Alasdair Gray death: Scottish author of Lanark and Poor Things dies aged 85

Fans observed that Gray’s artistic contributions to his city meant he would ‘live forever in Glasgow’

Roisin O'Connor
Sunday 29 December 2019 13:05
Comments
Artist and author Alasdair Gray dies aged 85

Scottish writer and artist Alasdair Gray, regarded of one of his country’s “literary giants”, has died aged 85.

The news was announced by Gray’s publisher Canongate. He died early in the morning surrounded by family in hospital, in his home city of Glasgow.

Gray’s fellow authors were among those to pay tribute: Val McDermid said Gray “transformed our expectations of what Scottish literature could be”.

Nicola Sturgeon, Scotland’s first minister, called Gray a “decent principled human being” in a tribute on Twitter, adding: “He’ll be remembered best for the masterpiece that is Lanark, but everything he wrote reflected his brilliance.

“Today, we mourn the loss of a genius, and think of his family.”

Relatives released a statement through Mr Gray’s publisher Canongate.

“Early this morning we lost a deeply loved member of our family,” they said. “Alasdair was an extraordinary person; very talented and, even more importantly, very humane.

“He was unique and irreplaceable and we will miss him greatly. We would like to thank Alasdair’s many friends for their love and support, especially in recent years, together with the staff of the Queen Elizabeth hospital, Glasgow, who treated him and us with such care and sensitivity during his short illness.”

His agent Jenny Brown said: “We mourn Alasdair Gray’s passing, but his genius will live on for readers through his remarkable work.

“He was a cultural trailblazer: nobody has done more to spur on, and give confidence to, the next generation of Scottish writers.”

Gray was born in Glasgow in 1934, and raised on an estate he once described as “one of the earliest and most posh of the municipal housing schemes”.

He studied painting at the Glasgow School of Art, and worked as a muralist, part-time art teacher and theatrical scene painter while writing scripts for TV and radio.

His first novel, Lanark, was published in 1981, when he was 46, and drew comparisons to James Joyce’s Ulysses. This was followed by 1982’s experimental fantasy Janine, and 1992’s reworking of Mary Shelley’s Frankenstein, Poor Things.

With his growing success as a writer, Gray also began to be noticed for the illustrations he created to accompany his books; among his steady output of novels, short stories and non-fiction was an illustrated translation of Dante’s Inferno, which was published in 2018.

His public murals are visible across Glasgow, with further pieces on display in the V&A and the Scottish National Gallery of Modern Art.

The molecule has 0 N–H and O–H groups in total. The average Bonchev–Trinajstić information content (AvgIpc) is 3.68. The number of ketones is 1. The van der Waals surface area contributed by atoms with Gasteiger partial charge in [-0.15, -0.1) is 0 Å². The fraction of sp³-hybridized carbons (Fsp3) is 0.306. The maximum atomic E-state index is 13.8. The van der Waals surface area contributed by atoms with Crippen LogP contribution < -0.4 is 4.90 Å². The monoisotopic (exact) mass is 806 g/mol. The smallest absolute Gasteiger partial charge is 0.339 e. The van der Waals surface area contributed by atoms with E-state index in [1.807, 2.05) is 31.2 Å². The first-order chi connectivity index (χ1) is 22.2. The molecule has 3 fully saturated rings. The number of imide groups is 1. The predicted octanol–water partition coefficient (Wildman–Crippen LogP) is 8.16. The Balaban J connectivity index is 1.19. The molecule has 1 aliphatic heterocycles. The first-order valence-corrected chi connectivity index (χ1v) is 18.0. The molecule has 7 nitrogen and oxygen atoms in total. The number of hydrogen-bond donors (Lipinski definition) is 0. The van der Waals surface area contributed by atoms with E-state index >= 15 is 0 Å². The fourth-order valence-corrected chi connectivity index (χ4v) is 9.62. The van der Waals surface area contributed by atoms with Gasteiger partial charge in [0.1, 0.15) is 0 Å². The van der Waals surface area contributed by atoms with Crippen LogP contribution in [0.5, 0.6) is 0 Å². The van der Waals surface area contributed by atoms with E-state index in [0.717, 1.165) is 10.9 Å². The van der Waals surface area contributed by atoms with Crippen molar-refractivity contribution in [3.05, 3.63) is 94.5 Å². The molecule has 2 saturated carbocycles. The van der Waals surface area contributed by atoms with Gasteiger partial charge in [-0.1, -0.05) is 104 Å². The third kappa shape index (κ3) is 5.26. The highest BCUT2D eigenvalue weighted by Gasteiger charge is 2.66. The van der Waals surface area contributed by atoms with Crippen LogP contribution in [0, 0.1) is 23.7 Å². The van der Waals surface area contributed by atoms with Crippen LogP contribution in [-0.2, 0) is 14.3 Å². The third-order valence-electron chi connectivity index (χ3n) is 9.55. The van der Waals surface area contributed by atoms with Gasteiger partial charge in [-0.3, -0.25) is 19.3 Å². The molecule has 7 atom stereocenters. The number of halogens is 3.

“I feel healthier painting than writing,” Gray told The Guardian in 2010, “because when you’ve been writing a lot and your head is full of words, you are still muscularly not exhausted, but you’re nervously exhausted, so in order to sleep you go out and drink heavily, unless you’re more disciplined than I am.”

Gray’s family have said he wanted to leave his body to science, and there will not be a funeral.

Register for free to continue reading

Registration is a free and easy way to support our truly independent journalism

By registering, you will also enjoy limited access to Premium articles, exclusive newsletters, commenting, and virtual events with our leading journalists

Please enter a valid email
Please enter a valid email
Must be at least 6 characters, include an upper and lower case character and a number
Must be at least 6 characters, include an upper and lower case character and a number
Must be at least 6 characters, include an upper and lower case character and a number
Please enter your first name
Special characters aren’t allowed
Please enter a name between 1 and 40 characters
Please enter your last name
Special characters aren’t allowed
Please enter a name between 1 and 40 characters
You must be over 18 years old to register
You must be over 18 years old to register
Opt-out-policy
You can opt-out at any time by signing in to your account to manage your preferences. Each email has a link to unsubscribe.

By clicking ‘Create my account’ you confirm that your data has been entered correctly and you have read and agree to our Terms of use, Cookie policy and Privacy notice.

This site is protected by reCAPTCHA and the Google Privacy policy and Terms of service apply.

Already have an account? sign in

By clicking ‘Register’ you confirm that your data has been entered correctly and you have read and agree to our Terms of use, Cookie policy and Privacy notice.

This site is protected by reCAPTCHA and the Google Privacy policy and Terms of service apply.

Register for free to continue reading

Registration is a free and easy way to support our truly independent journalism

By registering, you will also enjoy limited access to Premium articles, exclusive newsletters, commenting, and virtual events with our leading journalists

Already have an account? sign in

By clicking ‘Register’ you confirm that your data has been entered correctly and you have read and agree to our Terms of use, Cookie policy and Privacy notice.

This site is protected by reCAPTCHA and the Google Privacy policy and Terms of service apply.

Join our new commenting forum

Join thought-provoking conversations, follow other Independent readers and see their replies

Comments

Thank you for registering

Please refresh the page or navigate to another page on the site to be automatically logged inPlease refresh your browser to be logged in